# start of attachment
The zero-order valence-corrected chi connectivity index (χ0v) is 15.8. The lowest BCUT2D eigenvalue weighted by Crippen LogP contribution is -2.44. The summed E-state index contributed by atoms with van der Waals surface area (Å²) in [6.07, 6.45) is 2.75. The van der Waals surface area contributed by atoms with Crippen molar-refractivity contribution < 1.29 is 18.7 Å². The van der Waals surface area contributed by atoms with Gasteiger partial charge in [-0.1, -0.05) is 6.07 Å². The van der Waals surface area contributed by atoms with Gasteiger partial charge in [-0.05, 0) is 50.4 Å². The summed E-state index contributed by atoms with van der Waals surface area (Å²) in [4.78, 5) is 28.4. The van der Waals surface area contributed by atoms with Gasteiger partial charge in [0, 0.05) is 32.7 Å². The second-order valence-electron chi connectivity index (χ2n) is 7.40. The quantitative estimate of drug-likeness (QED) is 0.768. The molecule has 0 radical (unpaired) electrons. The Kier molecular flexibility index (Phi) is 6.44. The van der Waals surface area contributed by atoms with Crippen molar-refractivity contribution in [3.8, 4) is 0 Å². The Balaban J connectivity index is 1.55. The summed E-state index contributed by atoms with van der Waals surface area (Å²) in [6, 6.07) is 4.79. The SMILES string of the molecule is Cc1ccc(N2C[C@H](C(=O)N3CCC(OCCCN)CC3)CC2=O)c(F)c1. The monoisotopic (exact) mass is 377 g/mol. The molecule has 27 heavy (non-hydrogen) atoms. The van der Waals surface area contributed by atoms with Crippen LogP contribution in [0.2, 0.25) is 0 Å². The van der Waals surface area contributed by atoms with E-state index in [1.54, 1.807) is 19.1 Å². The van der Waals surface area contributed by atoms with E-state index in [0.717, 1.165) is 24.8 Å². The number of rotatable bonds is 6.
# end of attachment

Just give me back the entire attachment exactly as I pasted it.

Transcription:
The zero-order valence-corrected chi connectivity index (χ0v) is 15.8. The lowest BCUT2D eigenvalue weighted by Crippen LogP contribution is -2.44. The summed E-state index contributed by atoms with van der Waals surface area (Å²) in [6.07, 6.45) is 2.75. The van der Waals surface area contributed by atoms with Crippen molar-refractivity contribution < 1.29 is 18.7 Å². The van der Waals surface area contributed by atoms with Gasteiger partial charge in [-0.1, -0.05) is 6.07 Å². The van der Waals surface area contributed by atoms with Gasteiger partial charge in [-0.05, 0) is 50.4 Å². The summed E-state index contributed by atoms with van der Waals surface area (Å²) in [4.78, 5) is 28.4. The van der Waals surface area contributed by atoms with Gasteiger partial charge in [0, 0.05) is 32.7 Å². The second-order valence-electron chi connectivity index (χ2n) is 7.40. The quantitative estimate of drug-likeness (QED) is 0.768. The molecule has 0 radical (unpaired) electrons. The Kier molecular flexibility index (Phi) is 6.44. The van der Waals surface area contributed by atoms with Crippen molar-refractivity contribution in [3.8, 4) is 0 Å². The Balaban J connectivity index is 1.55. The summed E-state index contributed by atoms with van der Waals surface area (Å²) in [6, 6.07) is 4.79. The SMILES string of the molecule is Cc1ccc(N2C[C@H](C(=O)N3CCC(OCCCN)CC3)CC2=O)c(F)c1. The monoisotopic (exact) mass is 377 g/mol. The molecule has 27 heavy (non-hydrogen) atoms. The van der Waals surface area contributed by atoms with Crippen LogP contribution in [0.2, 0.25) is 0 Å². The van der Waals surface area contributed by atoms with E-state index in [1.54, 1.807) is 19.1 Å². The van der Waals surface area contributed by atoms with E-state index in [0.717, 1.165) is 24.8 Å². The number of rotatable bonds is 6.